The ancient seaside city of Bergen is one of Norway’s best known destinations. Situated in the heart of Norway’s spectacular fjord country the city offers a rich history, pristine location, spectacular seafood, and perfect starting point for those interested in a breathtaking voyage down one of the region’s nearby fjords. The city which dates back to approximately 1050 AD is Norway’s 2nd largest city with about 260,000 citizens and a total regional population of around 380,000. The city is readily reachable by air from most or Northern Europe, train through a rail line that connects it to Oslo, and bus/ferry which connects it to Trondheim in the north and Stavanger in the South.
My experience with the city started as nearly all introductions do. Curiosity, enthusiasm, and a bit of anxiousness over the unknown. As I disembarked from the Tide.no ferry from Stavanger into a gentle mist of light rain I immediately noted a general approximation of my location in the small map in my Lonely Planet guide book before setting off through the city’s densely crowded harbor area.
I’d booked several nights in the Dorm.no hostel after an extensive search for budget accommodation in the area. Unfortunately, despite its popularity as a destination Norway has a fairly poor hostel network which is heavily dominated by Hosteling International (HI) hostels. Regular readers of the site may recall that while I’ve had positive experiences with HI Hostels in the US, I have a very low opinion of them in Europe and tend to view them as out of date, dirty, and poorly serviced. As a result I’d opted for the privately run Dorm.no despite a limited number of reviews on the Hostelworld.com profile and extremely mixed reviews. Luckily, what I found was completely different than what the reviews had portrayed. The hostel was clean, fantastically located, comparatively affordable and modern with ample bathrooms/showers, clean rooms, a kitchen and decent common area. My only real complaint was that they enforced a lockout which is a huge pet peeve.
Relieved that my accommodation not only met but beat my expectations I set out to explore. The city of Bergen is every bit as active as it is picturesque – at least during the summer months. Nestled between two large hills the city has a number of large open squares, a park with a large fountain and statuary and a beautiful old harbor lined by old warehouses and a fish market.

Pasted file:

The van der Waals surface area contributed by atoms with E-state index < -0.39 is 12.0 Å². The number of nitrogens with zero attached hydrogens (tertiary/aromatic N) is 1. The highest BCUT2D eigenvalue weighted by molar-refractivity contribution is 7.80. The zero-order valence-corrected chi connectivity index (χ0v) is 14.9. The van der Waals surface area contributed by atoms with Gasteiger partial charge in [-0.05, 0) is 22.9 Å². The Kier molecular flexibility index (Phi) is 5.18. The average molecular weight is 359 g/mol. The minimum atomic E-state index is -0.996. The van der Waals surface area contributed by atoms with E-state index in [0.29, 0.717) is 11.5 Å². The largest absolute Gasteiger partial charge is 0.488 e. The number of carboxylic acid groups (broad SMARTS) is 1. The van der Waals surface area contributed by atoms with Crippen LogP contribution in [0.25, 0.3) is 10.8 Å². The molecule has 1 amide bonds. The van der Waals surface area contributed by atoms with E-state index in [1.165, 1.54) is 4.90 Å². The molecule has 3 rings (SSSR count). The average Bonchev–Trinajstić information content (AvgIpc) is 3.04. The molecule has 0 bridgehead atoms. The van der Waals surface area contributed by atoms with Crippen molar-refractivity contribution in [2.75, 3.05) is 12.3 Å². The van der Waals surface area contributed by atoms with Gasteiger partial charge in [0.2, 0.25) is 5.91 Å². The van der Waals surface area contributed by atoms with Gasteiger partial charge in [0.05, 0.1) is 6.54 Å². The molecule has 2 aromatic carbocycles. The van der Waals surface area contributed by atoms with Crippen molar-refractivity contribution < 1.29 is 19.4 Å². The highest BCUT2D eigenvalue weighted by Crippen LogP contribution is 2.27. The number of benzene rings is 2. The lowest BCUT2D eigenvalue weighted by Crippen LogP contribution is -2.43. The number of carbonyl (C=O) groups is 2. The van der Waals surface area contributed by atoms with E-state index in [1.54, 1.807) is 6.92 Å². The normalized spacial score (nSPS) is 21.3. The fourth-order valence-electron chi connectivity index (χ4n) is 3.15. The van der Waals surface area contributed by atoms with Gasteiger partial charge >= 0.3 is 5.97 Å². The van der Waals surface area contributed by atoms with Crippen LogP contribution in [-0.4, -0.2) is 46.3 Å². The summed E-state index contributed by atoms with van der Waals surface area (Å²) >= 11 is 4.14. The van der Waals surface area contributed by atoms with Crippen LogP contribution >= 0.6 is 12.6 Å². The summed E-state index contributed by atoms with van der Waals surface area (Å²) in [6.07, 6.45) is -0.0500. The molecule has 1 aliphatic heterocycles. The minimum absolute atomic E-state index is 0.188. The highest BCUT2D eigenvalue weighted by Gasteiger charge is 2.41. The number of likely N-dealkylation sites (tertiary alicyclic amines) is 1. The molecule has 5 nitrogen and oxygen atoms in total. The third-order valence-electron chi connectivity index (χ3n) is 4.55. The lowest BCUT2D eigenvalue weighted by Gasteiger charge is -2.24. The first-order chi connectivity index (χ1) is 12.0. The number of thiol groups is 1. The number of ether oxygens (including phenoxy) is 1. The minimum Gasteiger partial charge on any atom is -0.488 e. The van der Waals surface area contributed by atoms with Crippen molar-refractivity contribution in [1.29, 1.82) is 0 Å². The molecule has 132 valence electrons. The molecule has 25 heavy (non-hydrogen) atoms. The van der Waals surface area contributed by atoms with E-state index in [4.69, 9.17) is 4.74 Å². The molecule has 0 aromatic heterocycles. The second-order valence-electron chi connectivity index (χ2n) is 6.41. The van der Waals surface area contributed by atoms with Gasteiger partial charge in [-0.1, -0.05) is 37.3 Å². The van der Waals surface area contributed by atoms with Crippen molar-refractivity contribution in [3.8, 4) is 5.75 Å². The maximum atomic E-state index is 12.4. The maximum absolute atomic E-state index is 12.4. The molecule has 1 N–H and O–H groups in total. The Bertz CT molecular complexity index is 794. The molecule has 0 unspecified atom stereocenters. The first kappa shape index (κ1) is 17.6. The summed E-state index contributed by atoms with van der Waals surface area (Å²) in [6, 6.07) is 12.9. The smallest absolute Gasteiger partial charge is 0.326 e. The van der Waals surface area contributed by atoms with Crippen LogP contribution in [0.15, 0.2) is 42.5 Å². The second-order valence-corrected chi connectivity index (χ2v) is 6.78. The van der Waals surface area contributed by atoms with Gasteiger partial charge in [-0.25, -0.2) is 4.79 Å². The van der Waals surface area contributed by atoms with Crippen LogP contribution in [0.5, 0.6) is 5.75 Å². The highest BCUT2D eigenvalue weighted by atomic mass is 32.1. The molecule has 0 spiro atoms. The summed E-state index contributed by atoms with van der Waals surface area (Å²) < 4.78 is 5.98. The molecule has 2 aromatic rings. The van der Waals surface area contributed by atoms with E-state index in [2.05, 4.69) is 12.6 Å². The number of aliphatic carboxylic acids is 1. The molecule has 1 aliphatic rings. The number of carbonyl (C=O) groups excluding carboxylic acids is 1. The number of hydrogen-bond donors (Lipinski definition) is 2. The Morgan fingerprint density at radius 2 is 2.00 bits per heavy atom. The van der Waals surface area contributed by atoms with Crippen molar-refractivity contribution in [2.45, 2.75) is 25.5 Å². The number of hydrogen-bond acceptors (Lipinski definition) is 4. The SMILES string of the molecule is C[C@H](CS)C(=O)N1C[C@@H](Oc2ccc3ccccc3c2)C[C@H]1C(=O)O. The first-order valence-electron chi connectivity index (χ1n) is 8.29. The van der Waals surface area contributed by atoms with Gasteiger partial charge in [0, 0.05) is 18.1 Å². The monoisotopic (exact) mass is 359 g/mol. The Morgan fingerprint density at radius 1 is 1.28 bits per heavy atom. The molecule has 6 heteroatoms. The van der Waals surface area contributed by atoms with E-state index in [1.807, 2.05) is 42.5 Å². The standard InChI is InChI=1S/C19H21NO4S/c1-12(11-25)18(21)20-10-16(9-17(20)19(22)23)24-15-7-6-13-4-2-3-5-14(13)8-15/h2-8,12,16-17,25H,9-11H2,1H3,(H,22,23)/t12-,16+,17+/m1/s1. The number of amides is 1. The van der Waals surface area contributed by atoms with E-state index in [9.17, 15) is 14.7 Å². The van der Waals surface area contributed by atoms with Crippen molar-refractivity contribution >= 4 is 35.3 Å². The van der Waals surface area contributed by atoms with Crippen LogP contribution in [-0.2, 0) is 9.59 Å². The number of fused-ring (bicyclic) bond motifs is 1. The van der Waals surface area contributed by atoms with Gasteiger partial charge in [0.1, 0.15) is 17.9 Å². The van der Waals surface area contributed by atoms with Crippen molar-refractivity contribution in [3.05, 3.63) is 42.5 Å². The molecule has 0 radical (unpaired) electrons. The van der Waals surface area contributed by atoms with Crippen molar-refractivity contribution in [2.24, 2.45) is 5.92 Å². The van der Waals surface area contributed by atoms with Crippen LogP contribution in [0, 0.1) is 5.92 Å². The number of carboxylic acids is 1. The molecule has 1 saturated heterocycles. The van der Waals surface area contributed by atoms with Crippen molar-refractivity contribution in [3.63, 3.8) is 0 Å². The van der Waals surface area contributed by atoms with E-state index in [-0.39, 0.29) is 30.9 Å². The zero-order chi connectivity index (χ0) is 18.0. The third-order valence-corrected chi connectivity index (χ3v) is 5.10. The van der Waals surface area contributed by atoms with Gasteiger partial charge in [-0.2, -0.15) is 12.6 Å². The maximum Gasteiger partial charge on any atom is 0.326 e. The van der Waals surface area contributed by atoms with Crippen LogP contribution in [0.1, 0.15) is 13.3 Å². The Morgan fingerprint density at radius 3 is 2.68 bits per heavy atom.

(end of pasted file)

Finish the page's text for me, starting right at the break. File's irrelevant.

My obsession with the ocean goes back to well before I could walk. A cornerstone of my childhood was the month+ every year my family and I spent on the Sea of Cortez outside of Puerto Penasco in Mexico. As a result I’ve always harbored a love for the ocean and seafood. As one might imagine outdoor fish markets are one of my favorite destinations.
Overflowing with fresh fish, live crabs, lobster and shrimp all accompanied by a wealth of pre-cooked and smoked seafood the Bergen fish market is a mecca for tourists and locals alike. While the prices may be somewhat higher than seafood prices in the super markets, the experience is quite an adventure. The seafood is fresh and a great mixture between northern fish, deep water species like Monkfish and of course all of the usuals from arctic shrimp to dungeness crab.
A lazy stroll through the tightly packed tents is an absolute delight. The area is all open air which cuts down on the smell, and the combination of fresh seafood and ready-to-eat dishes encourages the vendors to maintain clean cooking conditions.
As if the wide assortment of browns, oranges and reds wasn’t sufficient to keep the curious passerby entertained the workers are also eager to put on a bit of a show. While most were not overly dangerous, I stumbled on one individual who had a pension for balancing a razor sharp fillet knife on the bridge of his nose. Not half bad right?
Located a quick hop and a skip from the fish market is the old warehouse row. A must for anyone visiting the region, the old shops have been restored and painted beautiful to create a picturesque waterfront. Add to that, they’re one of Norway’s most famous UNESCO World Heritage sites.
The buildings which have served a wide variety of uses over the years predominantly date back to the 1700s when most of the water front was re-built after a large portion of the city burned to the ground. Given the close construction, wooden materials, and forms of heating available throughout the 15th, 16th, 17th, 18th and 19th centuries it’s no surprise that Bergen has a long history of catastrophic fires. In many ways I found it absolutely amazing that the city still exists after reading excerpts from its history.
Though snugly interconnected in front most of the warehouses have small alleyways that cut between them. These alleys are lined by leaning ancient wooden walls that show the cuts, scars, and old nails from hundreds of years of constant use and near constant re-purposing. Many also show the signs of ancient wooden doorways or windows that have since been boarded over. The roof-line is also a cluster of enclosed windows, doorways, and loft entry points which hang over the street and would have helped workers lift large bundles up and into the buildings. Many are also connected by 2nd and 3rd story walkways as well which give the whole thing a disorganized, charming appearance, even if it is slightly claustrophobic.
As I explored the buildings immediately behind the warehouses I paused briefly to snap the above image. It’s hands down one of my favorite shots from the trip. The young lad pictured was exploring the area and decided to march off determinedly, leaving his parents behind as he explored the area. I couldn’t have asked for a better contrast between young and old.
That’s it for now. Stay tuned for more from my time in Bergen including live music, squares, cathedrals, and even a trip into the bowls of an ancient coastal fortress.